New Educational Board Game helps to improve the care of stroke patients

An educational board game developed by Focus Games Ltd in partnership with Chest Heart & Stroke Scotland (CHSS) and NHS Lanarkshire Stroke Services is helping frontline healthcare staff develop a better understanding of how stroke patients are managed at the four key stages of the stroke pathway: 

Emergency - Acute - Rehabilitation - Community 

The Stroke Game is a practical group learning tool built around evidence-based scenarios and best practice designed to stimulate discussions and reflection. The board game is easy to play and delivers a highly effective blended and interactive learning experience directly mapped to the stroke pathway. It enables players to discuss, share and reflect on questions and scenarios in a safe and supportive environment. 

The game was officially launched at the Scottish Stroke Nurses Forum annual conference in September 2015. The conference was designed around The Stroke Game and supported by the Association of the British Pharmaceutical Industry, Scottish Cardiovascular Disease Industry Group (ABPI). The ABPI has also funded the distribution of 100 copies of the game to stroke centres and universities in Scotland through a medical educational grant. 

Campbell Chalmers, Chair of the Scottish Stroke Nurses Forum and Stroke Nurse Consultant NHS Lanarkshire said “The Stroke Game allows multidisciplinary teams to share and learn together aiding communication and team work. We are extremely grateful to the ABPI as the medical educational grant has enabled a stroke game to go to every stroke service, stroke trainer and nursing university in Scotland.”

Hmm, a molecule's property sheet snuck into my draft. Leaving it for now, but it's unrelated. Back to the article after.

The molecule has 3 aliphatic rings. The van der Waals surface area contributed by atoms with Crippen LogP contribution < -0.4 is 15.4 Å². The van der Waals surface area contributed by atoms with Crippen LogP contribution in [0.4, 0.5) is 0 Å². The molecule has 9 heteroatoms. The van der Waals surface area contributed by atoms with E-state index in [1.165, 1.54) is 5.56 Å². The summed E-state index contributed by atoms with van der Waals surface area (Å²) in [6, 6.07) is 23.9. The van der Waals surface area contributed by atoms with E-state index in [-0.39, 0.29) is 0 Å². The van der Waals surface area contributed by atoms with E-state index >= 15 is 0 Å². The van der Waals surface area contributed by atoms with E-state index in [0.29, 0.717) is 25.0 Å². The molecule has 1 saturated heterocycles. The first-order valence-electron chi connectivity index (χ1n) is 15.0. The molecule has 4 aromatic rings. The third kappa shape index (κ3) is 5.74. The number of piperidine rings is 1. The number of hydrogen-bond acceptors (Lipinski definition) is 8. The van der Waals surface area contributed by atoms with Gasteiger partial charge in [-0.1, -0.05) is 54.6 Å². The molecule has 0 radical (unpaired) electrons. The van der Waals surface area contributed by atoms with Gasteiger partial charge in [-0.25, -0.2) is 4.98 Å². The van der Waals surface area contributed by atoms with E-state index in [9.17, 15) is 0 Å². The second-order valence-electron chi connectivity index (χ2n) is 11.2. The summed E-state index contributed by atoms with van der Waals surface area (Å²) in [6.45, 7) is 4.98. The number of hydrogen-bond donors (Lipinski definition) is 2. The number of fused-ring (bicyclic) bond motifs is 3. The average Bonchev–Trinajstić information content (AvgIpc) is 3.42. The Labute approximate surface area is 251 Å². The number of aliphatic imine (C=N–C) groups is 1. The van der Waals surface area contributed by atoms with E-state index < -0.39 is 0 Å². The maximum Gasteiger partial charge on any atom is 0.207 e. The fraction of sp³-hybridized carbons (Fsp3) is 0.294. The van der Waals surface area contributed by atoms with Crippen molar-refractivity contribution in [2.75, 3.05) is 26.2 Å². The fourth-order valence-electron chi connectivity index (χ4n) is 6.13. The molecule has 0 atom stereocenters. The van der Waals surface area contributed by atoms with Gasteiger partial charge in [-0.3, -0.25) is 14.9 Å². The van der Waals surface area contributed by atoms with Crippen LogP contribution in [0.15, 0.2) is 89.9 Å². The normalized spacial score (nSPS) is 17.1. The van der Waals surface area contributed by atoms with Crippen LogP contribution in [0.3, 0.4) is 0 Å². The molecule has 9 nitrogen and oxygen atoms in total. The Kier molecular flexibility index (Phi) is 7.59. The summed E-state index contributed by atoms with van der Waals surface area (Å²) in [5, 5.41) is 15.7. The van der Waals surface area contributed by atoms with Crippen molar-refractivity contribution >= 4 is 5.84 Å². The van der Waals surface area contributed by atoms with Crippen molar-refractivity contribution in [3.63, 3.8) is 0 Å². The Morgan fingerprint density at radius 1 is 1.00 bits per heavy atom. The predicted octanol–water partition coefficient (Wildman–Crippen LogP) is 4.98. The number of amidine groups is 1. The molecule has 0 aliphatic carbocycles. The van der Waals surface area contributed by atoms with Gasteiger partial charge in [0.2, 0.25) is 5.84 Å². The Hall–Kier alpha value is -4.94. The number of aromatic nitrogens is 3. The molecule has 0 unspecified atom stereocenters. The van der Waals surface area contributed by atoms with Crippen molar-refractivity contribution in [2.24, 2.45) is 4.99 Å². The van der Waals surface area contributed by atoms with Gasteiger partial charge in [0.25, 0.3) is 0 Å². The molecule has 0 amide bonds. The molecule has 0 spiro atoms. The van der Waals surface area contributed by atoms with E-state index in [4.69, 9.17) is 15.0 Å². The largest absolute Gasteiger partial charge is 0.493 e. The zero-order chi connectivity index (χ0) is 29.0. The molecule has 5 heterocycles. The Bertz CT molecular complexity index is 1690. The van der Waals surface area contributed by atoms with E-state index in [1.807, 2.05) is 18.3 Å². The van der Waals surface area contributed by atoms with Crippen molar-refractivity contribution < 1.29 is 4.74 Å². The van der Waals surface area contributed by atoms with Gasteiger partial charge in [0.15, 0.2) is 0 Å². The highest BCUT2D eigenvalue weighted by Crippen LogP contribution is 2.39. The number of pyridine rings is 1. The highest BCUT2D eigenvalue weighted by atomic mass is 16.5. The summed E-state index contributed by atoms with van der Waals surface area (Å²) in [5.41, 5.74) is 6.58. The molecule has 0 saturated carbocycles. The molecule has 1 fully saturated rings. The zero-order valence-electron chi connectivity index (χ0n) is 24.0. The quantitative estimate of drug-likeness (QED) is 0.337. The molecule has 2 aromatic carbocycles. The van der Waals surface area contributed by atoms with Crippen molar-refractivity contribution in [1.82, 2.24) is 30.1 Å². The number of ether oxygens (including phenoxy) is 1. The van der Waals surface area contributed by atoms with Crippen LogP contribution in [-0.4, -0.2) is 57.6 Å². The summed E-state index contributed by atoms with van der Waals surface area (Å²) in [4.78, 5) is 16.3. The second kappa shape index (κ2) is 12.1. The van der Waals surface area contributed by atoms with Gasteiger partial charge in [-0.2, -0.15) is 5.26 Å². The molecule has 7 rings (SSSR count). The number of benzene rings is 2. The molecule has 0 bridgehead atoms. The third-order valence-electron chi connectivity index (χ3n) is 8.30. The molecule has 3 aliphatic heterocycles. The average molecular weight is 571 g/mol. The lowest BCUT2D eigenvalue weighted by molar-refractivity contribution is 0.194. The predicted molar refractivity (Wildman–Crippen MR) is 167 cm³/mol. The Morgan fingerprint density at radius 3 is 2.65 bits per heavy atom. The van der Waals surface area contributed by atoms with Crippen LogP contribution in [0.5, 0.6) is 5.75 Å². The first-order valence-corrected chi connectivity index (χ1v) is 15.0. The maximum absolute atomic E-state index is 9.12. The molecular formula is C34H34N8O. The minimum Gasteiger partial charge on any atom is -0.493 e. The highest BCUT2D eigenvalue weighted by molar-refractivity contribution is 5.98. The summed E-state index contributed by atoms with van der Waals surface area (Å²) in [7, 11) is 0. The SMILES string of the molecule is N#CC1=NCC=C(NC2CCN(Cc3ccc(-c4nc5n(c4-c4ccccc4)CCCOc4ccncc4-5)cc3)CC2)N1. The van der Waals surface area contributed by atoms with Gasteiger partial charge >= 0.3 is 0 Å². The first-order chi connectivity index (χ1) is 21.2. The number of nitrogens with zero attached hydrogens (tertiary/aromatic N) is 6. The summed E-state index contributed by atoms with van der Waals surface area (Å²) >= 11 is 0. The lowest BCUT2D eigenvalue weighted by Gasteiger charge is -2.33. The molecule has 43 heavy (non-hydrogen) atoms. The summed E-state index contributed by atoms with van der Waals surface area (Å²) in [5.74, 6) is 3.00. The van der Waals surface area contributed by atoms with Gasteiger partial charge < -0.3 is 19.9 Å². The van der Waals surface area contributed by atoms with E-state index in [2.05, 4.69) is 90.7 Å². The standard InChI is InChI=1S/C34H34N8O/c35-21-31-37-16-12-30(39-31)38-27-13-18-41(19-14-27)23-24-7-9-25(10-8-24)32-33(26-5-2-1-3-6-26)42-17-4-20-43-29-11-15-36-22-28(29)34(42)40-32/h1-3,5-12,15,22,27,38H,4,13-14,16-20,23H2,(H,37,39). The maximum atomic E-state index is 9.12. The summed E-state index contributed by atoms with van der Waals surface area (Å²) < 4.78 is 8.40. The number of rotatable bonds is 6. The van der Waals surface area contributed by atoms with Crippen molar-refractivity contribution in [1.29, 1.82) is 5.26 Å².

To play the game between 4 and 12 players work in 2 teams and compete to answer a range of questions and scenarios about the stroke pathway. It builds and tests knowledge creating a deeper understanding of patient care and well-being at each stage of the journey. 

The game is suitable for any staff members, specialist or non-specialist, that care for stroke patients. Games should last between 45 and 60 minutes but this can be shortened or extended. 

"The Stroke Game Learning Tool will be a valuable and interactive addition to the portfolio of learning opportunities already available for the multi-disciplinary teams that care for people who have had a stroke. This learning tool allows staff to learn in a fun and interesting way, learning from and alongside each other." Lynn Reid, Head of Education Programmes, Chest Heart & Stroke Scotland. 

Setting & Audience 

The game has been designed to work in a wide range of health and social care settings including acute, primary care and community. It can be used for informal team meetings, structured study days, symposia and conferences. The game does not require a specialist facilitator which makes it a practical and cost-effective frontline engagement and learning tool. 

Find out more at; www.StrokeGame.co.uk Twitter @TheStrokeGame 

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